Crops: plantain, cocoa, cocoyam, cassava, maize, beans, cabbage and carrots
The HGBF | CNTA educates farmers across Ghana and around the world on the principles of conservation agriculture (CA) . A central outcome for farmers who adopt this practice is food security as the result of year-round growing potential and increased yields.
Dr. Kwaa operates a thriving family practice clinic located outside of Kumasi, Ghana. He offers the following description of himself; “I’m a medical officer, and I’m a no-till farmer.” He is a strong proponent of CA as a means for families to achieve a nutritionally balanced diet.
“Because of no-till, people have more food now, and they have variety too," explained Dr. Kwaa. “And, they are able to make more money to buy whatever they haven’t grown themselves.”
Higher disposable incomes create the opportunity for families to access foods such as animal protein, fruits and vegetables that are rich in micronutrients.
Through his practice, Dr. Kwaa treats a wide range of patients–from expectant mothers and their infants to the elderly. Dr. Kwaa encourages his patients to eat a healthy diet. “You need a balanced plate of food, cereals and proteins so the body gets all that’s required for growth and proper performance.”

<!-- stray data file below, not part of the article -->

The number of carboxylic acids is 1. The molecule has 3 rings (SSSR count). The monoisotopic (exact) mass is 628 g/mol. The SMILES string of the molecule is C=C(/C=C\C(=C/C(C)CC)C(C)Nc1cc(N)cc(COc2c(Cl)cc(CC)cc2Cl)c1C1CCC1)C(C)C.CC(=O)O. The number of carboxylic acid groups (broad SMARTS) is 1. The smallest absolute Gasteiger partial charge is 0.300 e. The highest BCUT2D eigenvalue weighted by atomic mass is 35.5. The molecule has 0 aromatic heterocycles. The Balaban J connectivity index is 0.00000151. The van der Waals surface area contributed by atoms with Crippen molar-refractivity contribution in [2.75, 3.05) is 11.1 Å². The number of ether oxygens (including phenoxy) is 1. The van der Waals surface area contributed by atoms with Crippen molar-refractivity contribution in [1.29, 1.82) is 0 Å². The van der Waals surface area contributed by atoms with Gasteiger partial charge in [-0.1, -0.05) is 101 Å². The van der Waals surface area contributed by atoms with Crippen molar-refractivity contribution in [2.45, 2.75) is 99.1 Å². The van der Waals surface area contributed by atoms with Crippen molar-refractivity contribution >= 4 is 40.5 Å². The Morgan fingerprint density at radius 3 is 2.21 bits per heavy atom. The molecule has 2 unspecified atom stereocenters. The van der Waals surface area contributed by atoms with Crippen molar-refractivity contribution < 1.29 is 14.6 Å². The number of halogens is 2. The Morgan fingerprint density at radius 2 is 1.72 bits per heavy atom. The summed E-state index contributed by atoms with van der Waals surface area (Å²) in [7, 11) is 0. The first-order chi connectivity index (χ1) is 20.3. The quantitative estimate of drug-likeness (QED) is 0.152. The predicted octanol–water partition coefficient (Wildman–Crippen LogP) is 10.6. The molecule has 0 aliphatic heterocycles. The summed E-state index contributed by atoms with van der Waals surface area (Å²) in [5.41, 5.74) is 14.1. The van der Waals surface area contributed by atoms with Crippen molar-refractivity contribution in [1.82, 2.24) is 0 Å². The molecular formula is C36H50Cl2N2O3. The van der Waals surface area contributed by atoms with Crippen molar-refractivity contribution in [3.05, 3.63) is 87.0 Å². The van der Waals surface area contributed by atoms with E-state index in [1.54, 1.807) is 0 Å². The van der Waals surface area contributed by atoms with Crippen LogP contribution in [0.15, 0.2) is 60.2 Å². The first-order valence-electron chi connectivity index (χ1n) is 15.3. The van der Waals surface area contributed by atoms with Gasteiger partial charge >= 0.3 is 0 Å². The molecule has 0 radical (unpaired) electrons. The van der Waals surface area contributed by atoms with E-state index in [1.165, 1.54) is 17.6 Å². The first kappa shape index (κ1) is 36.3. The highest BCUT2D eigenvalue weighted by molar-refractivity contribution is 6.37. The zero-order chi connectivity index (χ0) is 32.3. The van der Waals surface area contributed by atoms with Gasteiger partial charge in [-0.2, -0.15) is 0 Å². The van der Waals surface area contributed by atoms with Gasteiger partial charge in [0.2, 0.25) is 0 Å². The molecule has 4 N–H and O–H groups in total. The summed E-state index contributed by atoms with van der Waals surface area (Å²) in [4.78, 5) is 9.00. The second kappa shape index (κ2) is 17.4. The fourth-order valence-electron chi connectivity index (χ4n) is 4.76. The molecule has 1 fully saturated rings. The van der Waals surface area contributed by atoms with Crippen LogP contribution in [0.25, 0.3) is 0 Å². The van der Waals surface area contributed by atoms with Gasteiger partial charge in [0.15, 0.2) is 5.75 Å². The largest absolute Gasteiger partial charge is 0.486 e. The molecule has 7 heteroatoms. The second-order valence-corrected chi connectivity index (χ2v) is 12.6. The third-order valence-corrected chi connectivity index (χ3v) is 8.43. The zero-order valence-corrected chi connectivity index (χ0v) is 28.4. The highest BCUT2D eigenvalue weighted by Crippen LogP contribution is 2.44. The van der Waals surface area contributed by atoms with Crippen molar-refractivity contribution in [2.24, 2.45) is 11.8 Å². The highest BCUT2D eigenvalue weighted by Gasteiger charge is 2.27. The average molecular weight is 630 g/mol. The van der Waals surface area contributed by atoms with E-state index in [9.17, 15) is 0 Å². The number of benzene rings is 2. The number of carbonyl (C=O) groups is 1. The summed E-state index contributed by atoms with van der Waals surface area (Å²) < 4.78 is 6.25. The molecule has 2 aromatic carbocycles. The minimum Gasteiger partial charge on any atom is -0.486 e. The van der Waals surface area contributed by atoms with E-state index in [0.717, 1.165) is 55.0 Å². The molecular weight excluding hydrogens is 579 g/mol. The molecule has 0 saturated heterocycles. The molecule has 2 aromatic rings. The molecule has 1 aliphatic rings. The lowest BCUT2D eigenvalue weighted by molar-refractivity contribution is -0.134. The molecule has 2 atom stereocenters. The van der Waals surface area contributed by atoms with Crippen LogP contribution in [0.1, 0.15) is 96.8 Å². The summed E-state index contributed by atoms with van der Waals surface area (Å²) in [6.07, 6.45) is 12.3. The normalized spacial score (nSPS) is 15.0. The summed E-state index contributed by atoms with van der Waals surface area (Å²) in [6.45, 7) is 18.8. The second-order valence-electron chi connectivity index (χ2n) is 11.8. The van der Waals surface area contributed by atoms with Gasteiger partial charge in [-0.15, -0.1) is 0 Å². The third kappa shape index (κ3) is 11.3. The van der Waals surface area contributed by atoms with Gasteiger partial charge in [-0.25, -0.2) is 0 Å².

Various crops can be successfully grown and sustained in difficult climate conditions using CA principles. Families have access to balanced diets, and farmers can manage their risk and have salable produce year-round. Dr. Kwaa describes this impact, “No-till is important to the community because it reduces the requirement in labor, and also reduces the requirement in water that is necessary for the growth of the plant–and increases yields; that also supports family nutrition.”
*Based on HGBF | CNTA Data, 2016